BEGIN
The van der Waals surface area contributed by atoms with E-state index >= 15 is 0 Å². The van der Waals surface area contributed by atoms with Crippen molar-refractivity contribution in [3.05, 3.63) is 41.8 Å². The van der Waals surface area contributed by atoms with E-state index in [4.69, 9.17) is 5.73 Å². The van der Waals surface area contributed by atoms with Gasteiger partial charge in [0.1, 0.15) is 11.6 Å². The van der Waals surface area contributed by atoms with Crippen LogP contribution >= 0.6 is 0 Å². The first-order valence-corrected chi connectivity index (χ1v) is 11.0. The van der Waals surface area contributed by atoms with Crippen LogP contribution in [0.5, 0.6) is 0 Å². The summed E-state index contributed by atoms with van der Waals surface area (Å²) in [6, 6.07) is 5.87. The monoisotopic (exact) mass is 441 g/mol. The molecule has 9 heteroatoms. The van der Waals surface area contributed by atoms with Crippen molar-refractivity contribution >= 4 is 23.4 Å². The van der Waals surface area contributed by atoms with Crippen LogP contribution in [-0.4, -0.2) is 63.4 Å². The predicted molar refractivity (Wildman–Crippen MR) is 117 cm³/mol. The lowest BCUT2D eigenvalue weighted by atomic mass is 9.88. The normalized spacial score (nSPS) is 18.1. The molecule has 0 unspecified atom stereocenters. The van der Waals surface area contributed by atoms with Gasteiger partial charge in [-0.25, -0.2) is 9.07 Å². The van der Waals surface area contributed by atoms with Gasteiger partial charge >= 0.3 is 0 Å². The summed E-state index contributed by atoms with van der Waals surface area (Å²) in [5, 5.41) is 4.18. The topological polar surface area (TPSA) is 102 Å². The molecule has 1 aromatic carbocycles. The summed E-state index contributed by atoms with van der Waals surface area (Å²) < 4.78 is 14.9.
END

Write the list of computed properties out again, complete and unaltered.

The van der Waals surface area contributed by atoms with E-state index >= 15 is 0 Å². The van der Waals surface area contributed by atoms with Crippen molar-refractivity contribution in [3.05, 3.63) is 41.8 Å². The van der Waals surface area contributed by atoms with E-state index in [4.69, 9.17) is 5.73 Å². The van der Waals surface area contributed by atoms with Gasteiger partial charge in [0.1, 0.15) is 11.6 Å². The van der Waals surface area contributed by atoms with Crippen LogP contribution >= 0.6 is 0 Å². The first-order valence-corrected chi connectivity index (χ1v) is 11.0. The van der Waals surface area contributed by atoms with Crippen LogP contribution in [0.5, 0.6) is 0 Å². The summed E-state index contributed by atoms with van der Waals surface area (Å²) in [6, 6.07) is 5.87. The monoisotopic (exact) mass is 441 g/mol. The molecule has 9 heteroatoms. The van der Waals surface area contributed by atoms with Crippen molar-refractivity contribution >= 4 is 23.4 Å². The van der Waals surface area contributed by atoms with Crippen LogP contribution in [-0.4, -0.2) is 63.4 Å². The predicted molar refractivity (Wildman–Crippen MR) is 117 cm³/mol. The lowest BCUT2D eigenvalue weighted by atomic mass is 9.88. The normalized spacial score (nSPS) is 18.1. The molecule has 0 unspecified atom stereocenters. The van der Waals surface area contributed by atoms with Gasteiger partial charge in [-0.25, -0.2) is 9.07 Å². The van der Waals surface area contributed by atoms with Gasteiger partial charge >= 0.3 is 0 Å². The summed E-state index contributed by atoms with van der Waals surface area (Å²) in [5, 5.41) is 4.18. The topological polar surface area (TPSA) is 102 Å². The molecule has 1 aromatic carbocycles. The summed E-state index contributed by atoms with van der Waals surface area (Å²) < 4.78 is 14.9.